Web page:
Panel set up to define unacceptable neighbourhood noise by year end

The newly formed community advisory panel will tackle unacceptable neighbourhood noise generated by residents. PHOTO: LIANHE ZAOBAO

SINGAPORE - A community advisory panel has been formed to tackle unacceptable neighbourhood noise from residents as well as outdoor spaces such as basketball courts and coffee shops.

It will establish what unacceptable noise levels are when, for example, residents drag furniture, slam doors or play loud music, and look into the feasibility of a guideline for noise levels in decibels.

It is chaired by Singapore Kindness Movement's general secretary, Dr William Wan, and comprises nine representatives from the social, academia and people sectors, the Municipal Services Office (MSO) and the Ministry of Culture, Community and Youth (MCCY) announced on Friday (April 29).

"These members have experience and expertise in managing municipal issues, advocating positive social norms, mediating disputes as well as in acoustic engineering," they said in a statement.

The panel will propose a set of community norms by the end of the year to serve as a benchmark and common reference for public advisories, and when facilitating mediation at the Community Disputes Resolution Tribunals (CDRT).

The agencies said they will work with the panel to organise public consultation sessions from June. MSO will also conduct research to identify relevant practices from other countries.

The findings will guide the recommendations of the panel, they said.

Dr Wan said the panel hopes to test noise levels in decibels and establish levels of unacceptable neighbourhood noise.

"Noise is subjective, so we are trying to make it less ambiguous. We need to listen to those who have done the research and figure out the way to effectively and efficiently measure noise levels, and break it down so people can understand," he said.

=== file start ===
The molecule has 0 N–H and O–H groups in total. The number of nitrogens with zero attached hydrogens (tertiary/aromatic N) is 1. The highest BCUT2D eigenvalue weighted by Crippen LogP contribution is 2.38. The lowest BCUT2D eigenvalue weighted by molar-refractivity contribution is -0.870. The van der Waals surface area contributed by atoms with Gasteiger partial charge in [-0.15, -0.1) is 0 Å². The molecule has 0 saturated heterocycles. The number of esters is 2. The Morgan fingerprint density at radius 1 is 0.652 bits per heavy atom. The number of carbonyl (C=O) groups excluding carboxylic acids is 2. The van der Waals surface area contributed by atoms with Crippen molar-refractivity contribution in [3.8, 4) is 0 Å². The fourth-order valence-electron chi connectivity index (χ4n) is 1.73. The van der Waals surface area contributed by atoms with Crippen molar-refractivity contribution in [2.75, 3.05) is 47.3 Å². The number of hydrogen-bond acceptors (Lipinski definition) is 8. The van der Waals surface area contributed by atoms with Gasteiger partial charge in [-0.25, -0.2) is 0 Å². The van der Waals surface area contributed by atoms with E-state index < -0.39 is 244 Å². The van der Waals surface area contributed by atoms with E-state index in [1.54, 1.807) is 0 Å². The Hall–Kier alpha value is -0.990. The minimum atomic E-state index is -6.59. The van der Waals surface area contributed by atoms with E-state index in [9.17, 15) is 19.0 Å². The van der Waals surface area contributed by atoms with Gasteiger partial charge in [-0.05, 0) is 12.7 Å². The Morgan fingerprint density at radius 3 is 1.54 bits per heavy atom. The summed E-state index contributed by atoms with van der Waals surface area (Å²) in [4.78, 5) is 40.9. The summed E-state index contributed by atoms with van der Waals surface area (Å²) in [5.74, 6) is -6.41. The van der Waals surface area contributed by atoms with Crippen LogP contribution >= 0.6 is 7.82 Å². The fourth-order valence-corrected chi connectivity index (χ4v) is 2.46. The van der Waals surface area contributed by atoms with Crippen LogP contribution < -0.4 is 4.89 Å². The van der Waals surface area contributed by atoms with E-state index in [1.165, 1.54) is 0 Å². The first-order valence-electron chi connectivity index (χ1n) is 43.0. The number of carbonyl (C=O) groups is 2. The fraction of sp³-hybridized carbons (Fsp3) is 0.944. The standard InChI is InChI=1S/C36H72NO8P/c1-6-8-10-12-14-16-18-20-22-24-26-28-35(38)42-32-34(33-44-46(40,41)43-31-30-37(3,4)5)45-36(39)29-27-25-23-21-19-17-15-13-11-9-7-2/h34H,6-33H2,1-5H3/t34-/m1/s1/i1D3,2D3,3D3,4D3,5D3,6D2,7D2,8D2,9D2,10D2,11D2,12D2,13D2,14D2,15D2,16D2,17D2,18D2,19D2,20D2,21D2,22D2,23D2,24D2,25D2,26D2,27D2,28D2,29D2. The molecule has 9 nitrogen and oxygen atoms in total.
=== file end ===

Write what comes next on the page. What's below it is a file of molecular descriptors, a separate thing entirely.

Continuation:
The maximum permissible noise levels set out by the National Environment Agency for construction work is 75dBA, a decibel scale measure, at residential buildings located less than 150m from the construction site.

It is the maximum noise level for a continuous 12 hours from Mondays to Saturdays, 7am to 7pm. For a continuous five minutes during the same time period, up to 90dBA is allowed.

When a train goes by, noise levels can range from 80 to 85 decibels - equivalent to loud music being played, according to a Straits Times report in 2012.

The panel will also explore if the current quiet hours of 10.30pm to 7am - when residents are advised to keep their volume levels low and avoid carrying out drilling and hammering works - should be adjusted.

Dr Leong Chan-Hoong, who is on the panel and heads policy development, evaluation and data analytics at consulting firm Kantar Public, said there may be a different threshold in what constitutes noise or nuisance among neighbours.

"Some noises may be transient or hard to control or avoid, such as crying babies, and the tolerance to each of the occasions may vary considerably," he added.

The panel hopes that Singaporeans can adopt a more empathetic view on the impact of their habits and routines, Dr Leong said.

The panel was announced in March during the debate on the Ministry of National Development's spending plans.

This comes as the number of feedback cases related to neighbourhood noise has increased since 2020 as residents were spending more time at home during the Covid-19 pandemic, MSO and MCCY said.

The Straits Times reported in March that a customer service officer, who wanted to be known only as Jessie, faced deteriorating health from being sleep-deprived after tolerating sounds of dragging furniture and children jumping in the flat above hers for about three years.

The 37-year-old had said she decided to rent a bedroom elsewhere after three failed attempts at mediation through the Community Mediation Centre, and going to the CDRT.

Mr Isman Abdul Rahman, the vice-chairman of the Woodlands Community Club's management committee and a member of the panel, said he has encountered more noise disputes since the onset of the pandemic.

"Hopefully, the community will take (the recommendations) as a way to resolve noise issues amicably, in the spirit of being neighbourly," he said.

Ultimately, the panel hopes to educate the public on being considerate and kind to one another, Dr Wan said.

"If we inculcate neighbourliness, (residents) will be comfortable to approach each other and talk about the issue, instead of taking it to the authorities straightaway and make the other feel like they've committed a great offence," he added.

"Living in harmony is about being considerate and understanding, such as when special needs children make loud noises. As good neighbours, we have to give and take."

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